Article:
Unknown Presentation Attack Detection with Face RGB Images

October 25, 2018


Because public safety heavily relies on all kinds of biometric identification and authentication systems, such as those used in law enforcement and border control, the Presentation Attack Detection (PAD) problem, also known as spoofing detection, attracts a lot of attention from the biometrics community.

Any flaw that could expose these systems to phony/augmented presentations is unaffordable. Therefore, for high-security applications, human-in-the-loop is essential. Preventing presentation attacks (PAs) via human intervention, on the other hand, is not scalable and error-prone. However, because biometric data is more easily obtained, manufacturing or augmenting artifacts to spoof biometric systems is far easier than before. As a result, PAD solutions are needed to mitigate PA threats to current and future biometric identification systems.

Even though PAD is an open-set classification problem because in real life the possibility of encountering an unknown attack always exists, most existing PAD algorithms treat the problem as a close set binary classification problem, in which both bona fide (BF) and predefined attack presentation instruments are used to train and test the algorithms. They do not, however, detect PAs from other categories of PA instruments that are not included in the training dataset. Therefore, in real-world circumstances, human supervision is still essential to secure biometric systems.


The Unknown PAD (UPAD) problem is challenging because the system must discover new forms of PAs that were not included in the training sample. It is difficult to know what the optimal decision function is for these unknown sorts of PAs, unlike the closed set PAD problem. Using state-of-the-art features, the latest and largest face PAD dataset, and more complex outlier detection methods, we propose a baseline solution and a thorough assessment study for UPAD.

The unknown type of PA samples found by the UPAD algorithm will be utilized to retrain PAD algorithms to detect future PAs, as shown in Figure 1. Rather than depending solely on a pre-trained PAD algorithm, the UPAD algorithm will significantly improve the anti-PA system’s long-term ability to combat PAs.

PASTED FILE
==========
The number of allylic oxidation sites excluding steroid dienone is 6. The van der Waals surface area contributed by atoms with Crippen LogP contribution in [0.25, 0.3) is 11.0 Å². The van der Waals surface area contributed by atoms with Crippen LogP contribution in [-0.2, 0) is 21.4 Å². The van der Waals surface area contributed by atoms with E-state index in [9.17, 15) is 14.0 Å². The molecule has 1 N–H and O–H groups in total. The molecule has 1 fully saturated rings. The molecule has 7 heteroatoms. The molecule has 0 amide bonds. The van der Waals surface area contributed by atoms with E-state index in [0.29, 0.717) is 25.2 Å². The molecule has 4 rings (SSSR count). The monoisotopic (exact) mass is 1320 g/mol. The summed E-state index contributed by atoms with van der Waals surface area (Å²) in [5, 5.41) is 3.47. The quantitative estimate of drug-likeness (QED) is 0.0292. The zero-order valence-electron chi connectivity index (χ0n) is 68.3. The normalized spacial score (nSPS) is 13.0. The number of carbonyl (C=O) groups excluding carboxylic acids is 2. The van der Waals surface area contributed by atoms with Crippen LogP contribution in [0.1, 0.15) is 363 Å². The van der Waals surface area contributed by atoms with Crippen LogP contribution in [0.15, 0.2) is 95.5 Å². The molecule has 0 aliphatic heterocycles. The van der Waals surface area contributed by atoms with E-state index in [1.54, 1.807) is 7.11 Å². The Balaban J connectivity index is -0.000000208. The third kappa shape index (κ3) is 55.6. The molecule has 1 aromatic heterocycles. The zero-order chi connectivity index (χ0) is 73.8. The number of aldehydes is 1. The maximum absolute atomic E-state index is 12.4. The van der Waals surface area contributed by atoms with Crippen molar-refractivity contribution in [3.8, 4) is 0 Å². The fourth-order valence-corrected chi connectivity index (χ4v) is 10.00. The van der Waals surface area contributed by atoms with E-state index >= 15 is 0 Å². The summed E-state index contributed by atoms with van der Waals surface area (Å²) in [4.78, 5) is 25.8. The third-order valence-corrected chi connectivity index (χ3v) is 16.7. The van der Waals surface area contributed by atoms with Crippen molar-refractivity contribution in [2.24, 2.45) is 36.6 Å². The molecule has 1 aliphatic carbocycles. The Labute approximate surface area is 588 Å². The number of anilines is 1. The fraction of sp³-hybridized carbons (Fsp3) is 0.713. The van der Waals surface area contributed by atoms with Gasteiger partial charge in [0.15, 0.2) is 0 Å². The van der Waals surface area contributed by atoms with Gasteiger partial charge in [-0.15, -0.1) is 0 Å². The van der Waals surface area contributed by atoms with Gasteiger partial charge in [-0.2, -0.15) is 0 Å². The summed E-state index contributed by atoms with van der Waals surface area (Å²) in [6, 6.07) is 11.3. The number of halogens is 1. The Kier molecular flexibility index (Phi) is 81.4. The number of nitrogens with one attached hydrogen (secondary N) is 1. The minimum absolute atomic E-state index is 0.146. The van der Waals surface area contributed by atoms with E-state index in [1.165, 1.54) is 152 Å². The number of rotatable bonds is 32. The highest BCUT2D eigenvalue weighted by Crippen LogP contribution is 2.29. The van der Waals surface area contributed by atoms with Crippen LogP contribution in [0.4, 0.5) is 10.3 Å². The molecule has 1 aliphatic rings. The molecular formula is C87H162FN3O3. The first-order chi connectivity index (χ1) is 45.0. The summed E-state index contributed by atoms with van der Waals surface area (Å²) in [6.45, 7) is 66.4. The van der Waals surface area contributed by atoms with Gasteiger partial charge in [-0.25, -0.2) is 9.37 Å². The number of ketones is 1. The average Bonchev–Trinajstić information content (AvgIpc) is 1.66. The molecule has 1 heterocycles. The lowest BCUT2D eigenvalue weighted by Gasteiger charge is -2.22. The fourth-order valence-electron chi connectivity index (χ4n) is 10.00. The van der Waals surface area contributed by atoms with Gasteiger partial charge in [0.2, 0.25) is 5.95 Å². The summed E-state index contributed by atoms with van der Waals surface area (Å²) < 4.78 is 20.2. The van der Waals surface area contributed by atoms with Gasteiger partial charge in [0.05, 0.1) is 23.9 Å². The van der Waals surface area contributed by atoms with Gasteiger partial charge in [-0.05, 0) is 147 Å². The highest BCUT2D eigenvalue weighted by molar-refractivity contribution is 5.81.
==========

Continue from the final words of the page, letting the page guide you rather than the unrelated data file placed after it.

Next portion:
The proposed UPAD algorithms, like other existing PAD algorithms, are divided into two parts: feature extraction and classification. To detect presentation attacks, outlier detection approaches are used.

LBP is the most popular texture-based feature representation. We follow the feature extraction process used in the baseline Oulu PAD algorithm, in which LBP8,1u2 histogram extracted from HSV and YCbCr channels of the aligned face images are concatenated as a 354-dimensional feature vector, facilitating the comparison between PAD and UPAD performance on the Oulu dataset.

We use both one-class support vector machines (OC-SVM) as our baseline outlier identification approach and learn the feature distribution of genuine presentations, as well as neural network autoencoders (as shown in the figure below) to compare non-generative versus generative models for the UPAD problem.

By solely using bona fide presentations to train the autoencoder, the learned code will only contain information that is relevant for reconstructing bona fide presentations. Therefore, the distinction between bona fide and attack presentations will result in a high reconstruction error for attack presentations.

Experimental Results

The proposed UPAD algorithms are tested on four face PAD datasets: CASIA, Replay-Attack, MSU, and the biggest face PAD dataset to date, the Oulu dataset.  First, we test the algorithm’s performance on an aggregate dataset composed of CASIA, Replay-Attack, and MSU, using the identical inter-database and intra-database protocols described in prior work on the aggregate dataset. Second, we assess the UPAD performance using four newly suggested UPAD protocols on the Oulu dataset, with BF and one type of attack presentation in the training and validation sets and BF and the other type of attack presentation in the testing set.

Table 1 shows how LBP features improve the performance in intra-database testing in terms of the area under the ROC curve (AUC). Nonetheless, RBF SVM achieves the best overall UPAD performance in both intra- and inter- database protocols. In terms of outlier detection-based UPAD methods, the overall performance of OC-SVM and AutoEncoder is equivalent in both protocols.

The details of our evaluation on the Oulu dataset can be found in the paper. The main conclusion from this evaluation is the following. When there is no difference in the illumination conditions between the training and testing data, binary classification methods perform better. However, when the illumination conditions in the testing data differ from those in the training data, our proposed outlier detection methods perform better.